The “Matter of Fact Listening Tour,” hosted by Soledad O’Brien, continues its exploration of difficult issues surrounding race and equity in “Promises of Change.”

Watch the show in the video player at the top of this page.

Among O’Brien’s guests is award-winning composer, musician and singer John Legend, whose “Unlocked Futures” project supports efforts to restore voting rights for people with felony convictions who have served their sentences. Also appearing is recently elected Boston Mayor Michelle Wu, a daughter of Taiwanese immigrants and the youngest person and first woman elected that city’s mayor. She plans to pursue a “green agenda” for Boston. The show also features a previously taped interview O’Brien conducted with Associate Justice of The Supreme Court Sonia Sotomayor, addressing the challenges posed by hate speech.

Additional scheduled guests include:

Lt. Paul Antonovich of the Schenectady, New York, police department, joined by Schenectady community activist William Rivas, his partner in a first-in-the-nation program helping address bias by using a citizen review panel to vet potential officers.

Mehrsa Baradaran, professor of law at the University of California Irvine School of Law and author of “The Color Of Money: Black Banks And The Racial Wealth Gap.”

Bree Newsome Bass, a voting rights activist who entered the national spotlight in 2015 when she climbed a South Carolina capitol grounds flagpole to remove a Confederate flag.

Joy Buolamwini, MIT researcher and founder of the Algorithmic Justice League, is studying the effect of bias baked into facial recognition software increasingly used by the government at various levels.

Claudette Colvin, who as a 15-year-old in Montgomery, Alabama, in 1955 was arrested when she refused to give up her seat to a white woman on a bus — about nine months before Rosa Parks made headlines — and who to this day is still trying to get her arrest expunged.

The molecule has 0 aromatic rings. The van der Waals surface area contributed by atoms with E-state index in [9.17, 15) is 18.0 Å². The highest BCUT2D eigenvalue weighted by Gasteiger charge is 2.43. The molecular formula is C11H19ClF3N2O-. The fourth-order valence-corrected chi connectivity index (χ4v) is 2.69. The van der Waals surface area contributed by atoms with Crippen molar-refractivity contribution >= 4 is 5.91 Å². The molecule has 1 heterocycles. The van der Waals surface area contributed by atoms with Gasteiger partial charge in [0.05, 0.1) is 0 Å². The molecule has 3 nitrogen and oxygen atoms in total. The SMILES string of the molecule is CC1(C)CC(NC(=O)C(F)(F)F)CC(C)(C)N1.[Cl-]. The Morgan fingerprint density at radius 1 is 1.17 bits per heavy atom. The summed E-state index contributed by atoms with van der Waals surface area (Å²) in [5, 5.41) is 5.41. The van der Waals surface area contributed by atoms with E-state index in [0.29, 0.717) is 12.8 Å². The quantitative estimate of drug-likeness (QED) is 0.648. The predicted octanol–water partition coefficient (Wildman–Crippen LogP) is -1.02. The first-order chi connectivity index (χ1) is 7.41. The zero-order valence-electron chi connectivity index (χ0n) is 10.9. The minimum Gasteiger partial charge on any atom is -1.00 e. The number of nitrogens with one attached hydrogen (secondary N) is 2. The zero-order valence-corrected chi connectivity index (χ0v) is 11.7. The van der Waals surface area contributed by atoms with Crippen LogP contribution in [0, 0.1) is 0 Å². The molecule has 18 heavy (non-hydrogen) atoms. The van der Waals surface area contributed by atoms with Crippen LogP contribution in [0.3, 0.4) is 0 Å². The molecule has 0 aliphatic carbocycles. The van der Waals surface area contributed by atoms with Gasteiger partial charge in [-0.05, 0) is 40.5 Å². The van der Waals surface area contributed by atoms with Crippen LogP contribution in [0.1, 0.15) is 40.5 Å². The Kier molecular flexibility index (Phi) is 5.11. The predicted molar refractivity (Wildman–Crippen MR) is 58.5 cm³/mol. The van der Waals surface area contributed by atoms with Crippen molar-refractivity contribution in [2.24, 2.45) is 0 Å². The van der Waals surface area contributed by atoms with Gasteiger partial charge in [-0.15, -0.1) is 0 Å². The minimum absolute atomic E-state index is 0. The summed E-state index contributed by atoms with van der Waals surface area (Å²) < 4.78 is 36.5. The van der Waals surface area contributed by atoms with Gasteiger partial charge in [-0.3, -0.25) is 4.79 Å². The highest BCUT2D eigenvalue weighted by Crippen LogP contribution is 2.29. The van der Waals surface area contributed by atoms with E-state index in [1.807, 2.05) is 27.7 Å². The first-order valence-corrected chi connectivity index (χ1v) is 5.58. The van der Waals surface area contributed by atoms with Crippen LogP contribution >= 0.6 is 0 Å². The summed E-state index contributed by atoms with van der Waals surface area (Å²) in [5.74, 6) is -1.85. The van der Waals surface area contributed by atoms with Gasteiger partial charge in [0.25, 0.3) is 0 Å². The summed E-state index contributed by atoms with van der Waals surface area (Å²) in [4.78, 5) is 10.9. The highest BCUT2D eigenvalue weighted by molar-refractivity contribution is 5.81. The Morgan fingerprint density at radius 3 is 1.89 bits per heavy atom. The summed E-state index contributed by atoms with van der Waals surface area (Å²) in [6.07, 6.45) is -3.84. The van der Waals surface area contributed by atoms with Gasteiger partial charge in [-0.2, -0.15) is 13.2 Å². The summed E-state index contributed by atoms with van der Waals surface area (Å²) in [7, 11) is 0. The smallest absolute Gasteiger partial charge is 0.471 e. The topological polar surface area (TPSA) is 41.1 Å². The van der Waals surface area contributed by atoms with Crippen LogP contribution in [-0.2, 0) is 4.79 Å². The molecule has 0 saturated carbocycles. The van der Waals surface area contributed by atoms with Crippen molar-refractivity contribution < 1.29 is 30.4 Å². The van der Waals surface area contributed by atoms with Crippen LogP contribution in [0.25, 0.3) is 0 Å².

Sarah De Guia, CEO of Change Lab Solutions, an Oakland, California, organization that uses tools of law to advance health equity.

Kyren Gibson and his 9-year-old son, Kyng, co-authors of a popular and critically praised financial workbook, “The Generational Wealth Building Activity Book.”

Crystal Echo Hawk, executive director of Oklahoma-based IllumiNative, a nonprofit organization designed to illuminate the vibrancy and importance of Native voices, stories, and issues in media, pop culture, K-12 education and other key sectors.

Dolores Huerta, who, with the late Cesar Chavez, co-founded National Farmworkers Association, which later merged with the Agricultural Workers Organizing Committee to become the United Farm Workers.

Beth Howard, rural Kentucky campaign director for the organization Showing Up for Racial Justice (SURJ) and originator of the slogan Rednecks for Black Lives, adopted as the name of a Facebook group interested in racial justice issues.

Dr. Ibram X. Kendi, Andrew W. Mellon Professor in the Humanities at Boston University and best-selling author of “How to Be an Antiracist,” among other books.

Emmanuel Pratt, a MacArthur Genius Award-winning urban designer and the visionary behind The Sweet Water Foundation, whose resident-driven community development effort is transforming a South Side Chicago neighborhood wracked by disinvestment.

Yolo Akili Robinson, executive director of BEAM (The Black Emotional and Mental Health Collective), an organization that works to heal mental health issues in the Black community.
Eugenia South, a Philadelphia emergency room physician involved in projects to improve health outcomes for people living in distressed communities.

Greisa Martinez Rosas, who leads United We Dream, which works to advance immigrant rights for the undocumented living and working in the U.S.

Archelle Thelemaque, a politically liberal member of Gen Z, who with Justin Russell, a politically conservative member of Gen X, took a lengthy stroll together across the monuments of Washington, D.C., to discuss their differences — and their shared views.

Raj Vinnakota, president of the Institute For Citizens And Scholars, who previously co-founded The Seed Foundation to manage the nation’s first network of public boarding schools for underserved children.

“Promises of Change” follows the tour’s March 18 episode, “To Be An American: Identity, Race And Justice.” The tour debuted in October 2020 with “The Hard Truth About Bias: Images and Reality.”

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